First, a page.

Monday, June 01, 2009
Because years ago some careless dolt didn't pay attention to his grill (and burned down his apartment building), it's against the law in North Carolina to have any grill using an open flame on an apartment balcony or patio. Gas or charcoal grills must be at least 10 feet from the structure.
Which makes barbecuing on the third floor a challenge.
Not grilling was not an option. So I had to obtain an electric grill and researched the alternatives. The result: A Weber (duh).
The Q series comes in gas and electric models; and if you saw "Dear Food Network" last week, you'll recall one of the hosts (it may have been Aida Whatsername) cooking on one of the Q series gas models.
This grill is not cheap. We got it at Bed, Bath & Beyond and using the standard 20% off coupon it was about $220 including tax. But it's a terrific grill that should last for years. And when we move to a house, I can see it being our primary grill when we don't use charcoal -- when we're cooking for just us and it's burgers or hot dogs or any veggie or non-steak protein that requires direct heat and can cook in less than 15-20 minutes. In other words, we probably won't need a gas grill to supplement our Weber kettle.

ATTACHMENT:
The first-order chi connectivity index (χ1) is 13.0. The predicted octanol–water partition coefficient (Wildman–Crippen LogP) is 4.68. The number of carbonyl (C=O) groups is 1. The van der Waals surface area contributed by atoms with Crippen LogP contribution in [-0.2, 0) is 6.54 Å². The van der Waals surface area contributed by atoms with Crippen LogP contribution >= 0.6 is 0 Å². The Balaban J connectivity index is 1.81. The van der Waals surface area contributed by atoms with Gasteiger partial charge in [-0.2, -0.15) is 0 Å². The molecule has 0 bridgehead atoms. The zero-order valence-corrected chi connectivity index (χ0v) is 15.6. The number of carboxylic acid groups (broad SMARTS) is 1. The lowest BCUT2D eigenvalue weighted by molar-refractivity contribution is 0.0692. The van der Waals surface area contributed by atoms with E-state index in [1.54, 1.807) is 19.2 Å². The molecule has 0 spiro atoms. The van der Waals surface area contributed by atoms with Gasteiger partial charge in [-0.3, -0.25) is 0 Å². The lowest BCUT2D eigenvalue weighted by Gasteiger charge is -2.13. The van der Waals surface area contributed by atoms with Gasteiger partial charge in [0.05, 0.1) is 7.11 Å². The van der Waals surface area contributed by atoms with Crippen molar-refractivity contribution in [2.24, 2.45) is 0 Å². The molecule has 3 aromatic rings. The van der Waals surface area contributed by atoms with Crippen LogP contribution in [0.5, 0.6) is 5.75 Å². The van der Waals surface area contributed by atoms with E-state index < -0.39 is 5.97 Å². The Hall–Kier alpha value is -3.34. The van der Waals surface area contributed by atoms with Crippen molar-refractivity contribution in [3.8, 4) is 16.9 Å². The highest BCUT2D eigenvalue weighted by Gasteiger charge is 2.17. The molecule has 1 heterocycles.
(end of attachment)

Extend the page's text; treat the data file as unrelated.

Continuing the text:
On the highest setting, the Q-140 can reportedly reach temperatures of 600 degrees F. That's because Weber developed a reflective coating for the cover and the base that intensifies the heat from the element.
All I know is, it really can sear meat, as you can see from these pork chops.
It also does indirect cooking well, too. Turkey thighs
The final word: An outstanding alternative to lousy tabletop appliances or cheesy George Foreman models if you can't have an open flame. Comes apart for easy cleaning, too. And you can buy accessories, including a stand with wheels (and trays) giving you all the convenience of a "real" patio grill.
Highly recommended, notwithstanding the hefty price tag.